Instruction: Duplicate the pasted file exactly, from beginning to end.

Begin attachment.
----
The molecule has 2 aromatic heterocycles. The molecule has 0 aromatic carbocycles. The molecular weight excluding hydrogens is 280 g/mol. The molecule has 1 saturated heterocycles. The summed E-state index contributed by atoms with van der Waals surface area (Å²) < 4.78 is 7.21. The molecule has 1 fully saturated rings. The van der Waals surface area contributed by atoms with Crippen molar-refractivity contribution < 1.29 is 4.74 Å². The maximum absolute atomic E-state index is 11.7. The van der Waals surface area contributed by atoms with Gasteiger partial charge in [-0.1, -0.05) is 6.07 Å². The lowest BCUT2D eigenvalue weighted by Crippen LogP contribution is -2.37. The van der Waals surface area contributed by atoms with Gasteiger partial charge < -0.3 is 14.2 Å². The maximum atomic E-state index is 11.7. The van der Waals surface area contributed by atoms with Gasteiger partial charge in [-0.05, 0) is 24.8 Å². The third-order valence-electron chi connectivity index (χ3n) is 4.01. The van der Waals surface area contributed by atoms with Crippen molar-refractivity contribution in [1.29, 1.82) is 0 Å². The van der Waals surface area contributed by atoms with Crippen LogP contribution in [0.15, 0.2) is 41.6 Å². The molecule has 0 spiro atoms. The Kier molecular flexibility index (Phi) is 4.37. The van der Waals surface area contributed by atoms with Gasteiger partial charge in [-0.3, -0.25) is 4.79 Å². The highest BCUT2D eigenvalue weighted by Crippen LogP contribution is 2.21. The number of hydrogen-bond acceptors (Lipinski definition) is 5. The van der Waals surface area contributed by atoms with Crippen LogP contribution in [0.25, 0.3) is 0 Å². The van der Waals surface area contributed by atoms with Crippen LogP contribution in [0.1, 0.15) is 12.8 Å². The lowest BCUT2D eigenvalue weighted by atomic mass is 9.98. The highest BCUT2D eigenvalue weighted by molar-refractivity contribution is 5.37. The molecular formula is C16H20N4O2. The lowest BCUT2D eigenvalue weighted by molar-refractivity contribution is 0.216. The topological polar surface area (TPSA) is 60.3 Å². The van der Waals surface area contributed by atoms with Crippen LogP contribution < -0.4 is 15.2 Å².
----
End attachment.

The molecule has 2 aromatic heterocycles. The molecule has 0 aromatic carbocycles. The molecular weight excluding hydrogens is 280 g/mol. The molecule has 1 saturated heterocycles. The summed E-state index contributed by atoms with van der Waals surface area (Å²) < 4.78 is 7.21. The molecule has 1 fully saturated rings. The van der Waals surface area contributed by atoms with Crippen molar-refractivity contribution < 1.29 is 4.74 Å². The maximum absolute atomic E-state index is 11.7. The van der Waals surface area contributed by atoms with Gasteiger partial charge in [-0.1, -0.05) is 6.07 Å². The lowest BCUT2D eigenvalue weighted by Crippen LogP contribution is -2.37. The van der Waals surface area contributed by atoms with Gasteiger partial charge < -0.3 is 14.2 Å². The maximum atomic E-state index is 11.7. The van der Waals surface area contributed by atoms with Gasteiger partial charge in [-0.05, 0) is 24.8 Å². The third-order valence-electron chi connectivity index (χ3n) is 4.01. The van der Waals surface area contributed by atoms with Crippen molar-refractivity contribution in [1.29, 1.82) is 0 Å². The van der Waals surface area contributed by atoms with Crippen LogP contribution in [0.15, 0.2) is 41.6 Å². The molecule has 0 spiro atoms. The Kier molecular flexibility index (Phi) is 4.37. The van der Waals surface area contributed by atoms with Gasteiger partial charge in [-0.3, -0.25) is 4.79 Å². The highest BCUT2D eigenvalue weighted by Crippen LogP contribution is 2.21. The number of hydrogen-bond acceptors (Lipinski definition) is 5. The van der Waals surface area contributed by atoms with Crippen LogP contribution in [0.25, 0.3) is 0 Å². The van der Waals surface area contributed by atoms with Crippen LogP contribution in [0.1, 0.15) is 12.8 Å². The lowest BCUT2D eigenvalue weighted by atomic mass is 9.98. The highest BCUT2D eigenvalue weighted by molar-refractivity contribution is 5.37. The molecular formula is C16H20N4O2. The lowest BCUT2D eigenvalue weighted by molar-refractivity contribution is 0.216. The topological polar surface area (TPSA) is 60.3 Å². The van der Waals surface area contributed by atoms with Crippen LogP contribution < -0.4 is 15.2 Å².